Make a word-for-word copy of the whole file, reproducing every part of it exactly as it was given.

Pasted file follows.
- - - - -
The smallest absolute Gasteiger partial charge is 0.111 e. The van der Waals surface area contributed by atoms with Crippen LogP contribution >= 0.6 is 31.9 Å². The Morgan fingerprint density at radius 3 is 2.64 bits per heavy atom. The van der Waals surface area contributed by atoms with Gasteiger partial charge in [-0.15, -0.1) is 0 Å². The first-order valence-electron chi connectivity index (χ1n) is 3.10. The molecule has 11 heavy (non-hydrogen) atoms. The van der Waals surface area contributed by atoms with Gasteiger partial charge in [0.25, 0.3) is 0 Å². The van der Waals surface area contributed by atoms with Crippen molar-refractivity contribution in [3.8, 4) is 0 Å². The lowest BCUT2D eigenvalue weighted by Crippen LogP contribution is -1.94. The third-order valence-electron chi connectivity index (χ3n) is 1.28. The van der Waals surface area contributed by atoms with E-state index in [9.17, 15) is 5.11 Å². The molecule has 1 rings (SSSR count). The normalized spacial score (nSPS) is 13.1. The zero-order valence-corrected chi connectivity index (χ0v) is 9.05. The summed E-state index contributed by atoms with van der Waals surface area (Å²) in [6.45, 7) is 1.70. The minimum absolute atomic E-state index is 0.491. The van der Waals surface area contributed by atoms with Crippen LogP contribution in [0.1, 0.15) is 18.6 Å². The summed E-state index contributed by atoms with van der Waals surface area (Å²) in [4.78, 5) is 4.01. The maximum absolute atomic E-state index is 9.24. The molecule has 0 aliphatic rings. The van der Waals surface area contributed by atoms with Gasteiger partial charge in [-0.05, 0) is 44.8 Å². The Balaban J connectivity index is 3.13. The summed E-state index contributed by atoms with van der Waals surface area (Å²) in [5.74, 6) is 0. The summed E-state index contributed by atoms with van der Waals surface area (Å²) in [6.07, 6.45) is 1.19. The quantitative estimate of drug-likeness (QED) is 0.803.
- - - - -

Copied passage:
The smallest absolute Gasteiger partial charge is 0.111 e. The van der Waals surface area contributed by atoms with Crippen LogP contribution >= 0.6 is 31.9 Å². The Morgan fingerprint density at radius 3 is 2.64 bits per heavy atom. The van der Waals surface area contributed by atoms with Gasteiger partial charge in [-0.15, -0.1) is 0 Å². The first-order valence-electron chi connectivity index (χ1n) is 3.10. The molecule has 11 heavy (non-hydrogen) atoms. The van der Waals surface area contributed by atoms with Gasteiger partial charge in [0.25, 0.3) is 0 Å². The van der Waals surface area contributed by atoms with Crippen molar-refractivity contribution in [3.8, 4) is 0 Å². The lowest BCUT2D eigenvalue weighted by Crippen LogP contribution is -1.94. The third-order valence-electron chi connectivity index (χ3n) is 1.28. The van der Waals surface area contributed by atoms with E-state index in [9.17, 15) is 5.11 Å². The molecule has 1 rings (SSSR count). The normalized spacial score (nSPS) is 13.1. The zero-order valence-corrected chi connectivity index (χ0v) is 9.05. The summed E-state index contributed by atoms with van der Waals surface area (Å²) in [6.45, 7) is 1.70. The minimum absolute atomic E-state index is 0.491. The van der Waals surface area contributed by atoms with Crippen LogP contribution in [0.1, 0.15) is 18.6 Å². The summed E-state index contributed by atoms with van der Waals surface area (Å²) in [4.78, 5) is 4.01. The maximum absolute atomic E-state index is 9.24. The molecule has 0 aliphatic rings. The van der Waals surface area contributed by atoms with Gasteiger partial charge in [-0.05, 0) is 44.8 Å². The Balaban J connectivity index is 3.13. The summed E-state index contributed by atoms with van der Waals surface area (Å²) in [5.74, 6) is 0. The summed E-state index contributed by atoms with van der Waals surface area (Å²) in [6.07, 6.45) is 1.19. The quantitative estimate of drug-likeness (QED) is 0.803.